Ron Lewis
Because of high gas prices, Demetrius Stroud is purchasing a home near an Amtrak station in Davis, Calif., and will soon commute by train to his job in the San Francisco Bay Area.

In his hunt for a new home, Demetrius Stroud crunched the numbers to find out that, with gas prices climbing, moving near an Amtrak station is the best thing for his wallet.

Stroud was looking in Elk Grove., Calif. — about 85 miles away from his job in the San Francisco Bay Area — because homes there are more affordable. But with gas at $4.50 and a car that gets about 22 miles per gallon, Stroud would be pumping $560 a month into his tank.

So instead he made an offer on a home near the train station in Davis, which will shave $160 off his commuting costs.

"I wouldn't even be able to consider doing it without that Amtrak possibility," said Stroud, 45, who also telecommutes one day a week to his job in software quality assurance.

Stroud's choice represents a fundamental shift in the way more Americans are approaching homebuying in this era of ballooning gas prices. Real-estate agents, transportation officials and industry surveys indicate that homebuyers are placing more importance on cutting their gas bills and commute times than they have since the oil shocks of the 1970s.

Some early indications show that homes near urban centers and subway, train and bus stops are often selling faster and at better prices than those in the distant suburbs.

On Wednesday, a survey of 900 Coldwell Banker agents showed a remarkable 96 percent said that rising gas prices were a concern to their clients, and 78 percent said higher fuel costs are increasing their desire for city living.

Don Denton, manager of Coldwell Banker Residential Brokerage in the Capitol Hill area of Washington, D.C., said prices are holding in the area and the neighborhood appears to be expanding.

"We have seen a steady increase in interest in our area over the last several years, and it is comparable to how the reaction to the 1970s gas crisis sparked an interest in this area and inside the entire Beltway," Denton said.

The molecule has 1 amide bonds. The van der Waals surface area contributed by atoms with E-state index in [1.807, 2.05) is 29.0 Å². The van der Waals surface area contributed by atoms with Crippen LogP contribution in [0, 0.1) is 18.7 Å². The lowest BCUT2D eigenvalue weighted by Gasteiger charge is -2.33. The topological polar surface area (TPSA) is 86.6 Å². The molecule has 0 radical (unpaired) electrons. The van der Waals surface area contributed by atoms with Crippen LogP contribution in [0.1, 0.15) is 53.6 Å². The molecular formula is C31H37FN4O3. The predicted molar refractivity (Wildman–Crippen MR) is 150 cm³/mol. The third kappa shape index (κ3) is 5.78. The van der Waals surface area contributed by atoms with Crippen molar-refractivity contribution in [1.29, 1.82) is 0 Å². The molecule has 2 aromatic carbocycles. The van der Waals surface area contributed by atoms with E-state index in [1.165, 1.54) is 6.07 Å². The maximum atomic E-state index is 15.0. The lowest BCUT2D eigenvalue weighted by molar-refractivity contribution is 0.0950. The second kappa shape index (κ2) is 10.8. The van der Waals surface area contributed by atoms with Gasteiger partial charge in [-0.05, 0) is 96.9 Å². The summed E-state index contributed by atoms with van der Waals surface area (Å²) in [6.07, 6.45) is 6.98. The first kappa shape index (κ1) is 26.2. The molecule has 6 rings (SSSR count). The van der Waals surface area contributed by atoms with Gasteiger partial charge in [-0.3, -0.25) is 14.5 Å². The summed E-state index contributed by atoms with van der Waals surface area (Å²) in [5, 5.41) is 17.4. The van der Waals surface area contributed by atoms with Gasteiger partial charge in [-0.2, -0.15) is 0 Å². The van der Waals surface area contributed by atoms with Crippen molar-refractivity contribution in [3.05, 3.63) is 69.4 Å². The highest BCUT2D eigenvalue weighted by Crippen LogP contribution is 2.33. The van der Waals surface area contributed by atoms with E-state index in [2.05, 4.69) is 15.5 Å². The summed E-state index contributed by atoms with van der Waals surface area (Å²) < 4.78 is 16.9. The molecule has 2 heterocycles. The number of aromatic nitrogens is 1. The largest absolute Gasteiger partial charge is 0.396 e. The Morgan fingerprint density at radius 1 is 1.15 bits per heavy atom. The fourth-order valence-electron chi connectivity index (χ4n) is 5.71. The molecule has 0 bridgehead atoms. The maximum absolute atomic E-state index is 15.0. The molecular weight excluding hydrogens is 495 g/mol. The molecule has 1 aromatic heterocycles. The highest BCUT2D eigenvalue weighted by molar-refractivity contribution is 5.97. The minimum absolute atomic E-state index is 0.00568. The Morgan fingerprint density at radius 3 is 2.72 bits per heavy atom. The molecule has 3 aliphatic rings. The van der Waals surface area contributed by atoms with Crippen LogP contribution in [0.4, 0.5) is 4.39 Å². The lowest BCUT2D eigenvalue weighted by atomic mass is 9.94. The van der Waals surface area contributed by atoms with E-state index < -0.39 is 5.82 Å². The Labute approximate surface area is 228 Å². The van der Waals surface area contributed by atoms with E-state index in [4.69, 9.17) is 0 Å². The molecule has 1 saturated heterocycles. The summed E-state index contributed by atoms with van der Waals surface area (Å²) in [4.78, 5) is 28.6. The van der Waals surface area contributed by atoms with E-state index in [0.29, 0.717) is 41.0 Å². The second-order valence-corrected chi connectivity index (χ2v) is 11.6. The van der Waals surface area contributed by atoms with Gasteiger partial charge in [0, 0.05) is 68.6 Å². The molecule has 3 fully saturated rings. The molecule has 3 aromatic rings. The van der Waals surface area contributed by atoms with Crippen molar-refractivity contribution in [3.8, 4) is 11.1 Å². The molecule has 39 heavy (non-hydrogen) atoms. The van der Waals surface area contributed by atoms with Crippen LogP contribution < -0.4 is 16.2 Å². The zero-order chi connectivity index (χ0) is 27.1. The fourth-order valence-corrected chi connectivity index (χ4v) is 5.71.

Gas prices, which have shot up $1.07 this year, are magnifying demographic trends that show more younger buyers and empty-nest seniors are moving back to urban centers. If gas prices continue their ascent, this could have profound consequences over time on the future development of American cities and suburbs and modes of transportation.

Homes in cities and neighborhoods that require long commutes and don't provide enough public transportation alternatives are falling in value more quickly than more central locations, according to a May study by CEOs for Cities, a network of U.S. urban leaders.

In Florida, real-estate professor Bill Weaver sees this as possibly the beginnings of a shift to a more European approach to finding homes.

For the past three decades, travel has been relatively cheap in the United States, so more Americans sought homes in the suburbs or in the country because they wanted the space and quiet and didn't mind — or care about — the cost of commuting, Weaver said.

That approach led to sprawl in and around cities from Los Angeles to Orlando, Fla., in contrast to the smaller and more densely populated cities in Europe.

"Transportation costs in Europe have been so high for so long that they already take transportation into account when they buy a home," Weaver said. "We've just been behind on that. In that regard, you might look at high gas prices as sort of a silver lining."